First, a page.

How Facebook changed our lives

It’s been 8 years since Mark Zuckerberg invented Facebook or stole the idea, depending on whose version of the story you believe. Whether original or stolen, Facebook is an extremely brilliant invention. Zuckerberg’s worth, following the IPO, is currently estimated to be somewhere in the region of $15 billion. Facebook has become an integral part of the everyday lives of its over 900 million active users. Few things have shaped contemporary culture in the past decade the way Facebook has. So central to our existence has Facebook become, it even inspired creative ways of embezzling public funds here in Nigeria (does “feeding” a Facebook account ring a bell?) 

Here are some significant – yet somewhat understated – ways Facebook has changed our lives:

 1.       Exhibitionism


A Peafowl flaring his feathers. Français : Un ...

Facebook is the showman’s delight. How else do you explain how a girl hangs out with Banky W at the VIP section of Auto Lounge on Friday night and uploads 99 pictures taken in the course of the night by 9 am the following morning? If she had such a blast, she should still be reeling from a hangover, shouldn’t she? Well, she wants to show off, that’s why!

With Facebook, you can flaunt (at no cost) anything and everything you’ve got. Like most things human, showing off is vulnerable to both extremes, and what people show off ranges from the sublime to the ridiculous. So I can understand why you have to upload pictures of the holiday you and your boo had in Maldives, but what’s with the picture of you beaming on the platform of a London Underground station?

Before you start thinking uploading pictures is the only means of exhibitionism available on Facebook, hold on. What about a status update that goes: “thanks baby for the best birthday gift ever”? Considering that you must have already thanked him in person (or at the very worst via a text or over the phone), isn’t  it a bit too obvious that you put it on your Facebook wall simply because you wanted to gloat?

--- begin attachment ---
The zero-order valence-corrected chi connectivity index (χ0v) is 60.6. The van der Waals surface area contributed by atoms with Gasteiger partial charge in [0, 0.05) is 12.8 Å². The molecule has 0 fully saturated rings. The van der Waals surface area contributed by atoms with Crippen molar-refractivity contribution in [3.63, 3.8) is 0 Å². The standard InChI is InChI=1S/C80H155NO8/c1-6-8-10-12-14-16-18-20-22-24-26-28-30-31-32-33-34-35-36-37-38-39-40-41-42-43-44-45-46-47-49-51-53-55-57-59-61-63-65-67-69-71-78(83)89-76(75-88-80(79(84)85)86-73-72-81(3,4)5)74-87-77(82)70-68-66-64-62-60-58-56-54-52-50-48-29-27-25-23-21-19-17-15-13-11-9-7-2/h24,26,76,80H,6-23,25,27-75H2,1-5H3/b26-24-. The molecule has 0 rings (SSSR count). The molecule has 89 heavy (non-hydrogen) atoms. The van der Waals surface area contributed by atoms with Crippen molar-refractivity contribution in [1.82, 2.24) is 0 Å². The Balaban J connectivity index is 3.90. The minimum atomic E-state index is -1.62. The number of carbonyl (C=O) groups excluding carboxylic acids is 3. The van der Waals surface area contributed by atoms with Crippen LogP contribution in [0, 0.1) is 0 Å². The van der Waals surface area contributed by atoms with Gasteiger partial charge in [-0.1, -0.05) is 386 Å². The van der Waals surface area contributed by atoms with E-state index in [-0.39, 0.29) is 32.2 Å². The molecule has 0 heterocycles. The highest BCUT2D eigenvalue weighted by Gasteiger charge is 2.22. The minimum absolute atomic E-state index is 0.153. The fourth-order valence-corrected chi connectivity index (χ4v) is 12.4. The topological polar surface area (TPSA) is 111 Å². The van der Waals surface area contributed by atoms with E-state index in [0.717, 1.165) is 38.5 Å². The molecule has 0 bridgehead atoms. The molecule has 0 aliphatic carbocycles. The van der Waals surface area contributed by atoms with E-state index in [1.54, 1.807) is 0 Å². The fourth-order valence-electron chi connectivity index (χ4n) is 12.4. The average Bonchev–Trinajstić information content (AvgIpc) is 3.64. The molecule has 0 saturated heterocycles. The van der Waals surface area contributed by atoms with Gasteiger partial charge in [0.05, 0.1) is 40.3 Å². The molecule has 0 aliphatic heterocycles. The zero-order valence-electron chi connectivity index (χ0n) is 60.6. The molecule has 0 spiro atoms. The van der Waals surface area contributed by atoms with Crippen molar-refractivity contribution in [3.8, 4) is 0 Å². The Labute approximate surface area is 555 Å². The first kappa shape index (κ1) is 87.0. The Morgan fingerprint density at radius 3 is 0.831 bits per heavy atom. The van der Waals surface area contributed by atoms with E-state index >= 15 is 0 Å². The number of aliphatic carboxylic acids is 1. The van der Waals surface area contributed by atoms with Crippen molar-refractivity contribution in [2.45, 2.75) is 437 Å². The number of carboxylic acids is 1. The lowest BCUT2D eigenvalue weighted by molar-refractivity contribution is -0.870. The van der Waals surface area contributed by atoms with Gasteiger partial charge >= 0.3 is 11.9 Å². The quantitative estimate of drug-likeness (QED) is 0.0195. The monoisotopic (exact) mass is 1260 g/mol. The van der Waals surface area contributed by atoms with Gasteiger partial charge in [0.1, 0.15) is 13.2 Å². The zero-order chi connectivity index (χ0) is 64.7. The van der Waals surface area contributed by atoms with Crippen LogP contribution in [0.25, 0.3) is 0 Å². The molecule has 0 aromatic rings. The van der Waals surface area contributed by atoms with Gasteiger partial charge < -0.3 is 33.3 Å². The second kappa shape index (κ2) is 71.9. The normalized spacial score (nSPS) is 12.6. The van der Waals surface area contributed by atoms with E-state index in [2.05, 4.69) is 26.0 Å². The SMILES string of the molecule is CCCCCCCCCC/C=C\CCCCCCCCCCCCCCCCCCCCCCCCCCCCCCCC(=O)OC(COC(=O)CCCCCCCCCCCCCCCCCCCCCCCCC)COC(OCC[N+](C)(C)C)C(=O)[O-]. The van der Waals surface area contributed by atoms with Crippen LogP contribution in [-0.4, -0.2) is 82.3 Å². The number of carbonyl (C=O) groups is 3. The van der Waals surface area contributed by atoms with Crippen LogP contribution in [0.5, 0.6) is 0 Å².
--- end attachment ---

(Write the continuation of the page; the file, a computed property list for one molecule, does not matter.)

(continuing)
The point is that we all love to show off our possessions, particularly those we think (rightly or wrongly) that other people are not as fortunate to have. These possessions could be a fine babe, a sleek ride, Jimmy Choos, flat abs, a tastefully furnished crib, big booty, adorable kids or celebrity friends. And since the advent of Facebook, self-advertisement has never been easier or cheaper. Although disguised as “sharing” our lives with “friends” (majority of whom we care little about and barely know anyway), at the end of the day, it’s all about showboating.

2.       Voyeurism

A strong recurring theme in Blue Velvet is voy...
The old-fashioned voyeur

The traditional voyeur was the guy who crouched at the window of his top-floor room, lights turned off, and peeked through a slit in the drawn curtains in order to see the girl who lived in an apartment in the opposite building undress. That form of voyeurism is now as dated as it is repugnant.

With Facebook, and thanks to the vast majority of its users who are bewilderingly generous with personal information, you get to know without asking that Ada has broken up with her longterm boyfriend (Ada is now single); that Tony’s Blackberry pin is 1290A1Z (because he doesn’t think its indiscreet to display it on his wall); that Funmi has completed her Masters degree at Warwick (even if you missed her “LLM, baby!“, there was no way of missing the graduation pictures she splashed all over Facebook); and that Dotun’s wife thinks very highly of him (“I’ve got the best hubby in the whole world!”); all of which are things you really had no business knowing except  Ada, Tony, Funmi, or Dotun ranked among your closest friends.

That many of us, either out of ignorance or carelessness, do not make proper use of privacy settings makes things even worse. I know privacy isn’t as important to some as it is to others, but I don’t think the idea of Facebook is to make every private detail of our lives a spectacle for every Tom, Dick and Harry that signs up to Facebook to feast on.

3.       Free Speech

Free speech doesn't mean careless talk^ - NARA...

If there’s one good thing (or if you’re an intellectual snob, terribly tragic thing) Facebook has done, it’s the democratisation of speech. Thanks to Facebook, anyone and everyone can say anything – even utter nonsense – and be heard. Facebook guarantees an audience for every thought that springs to life in our minds, even the most puerile of them.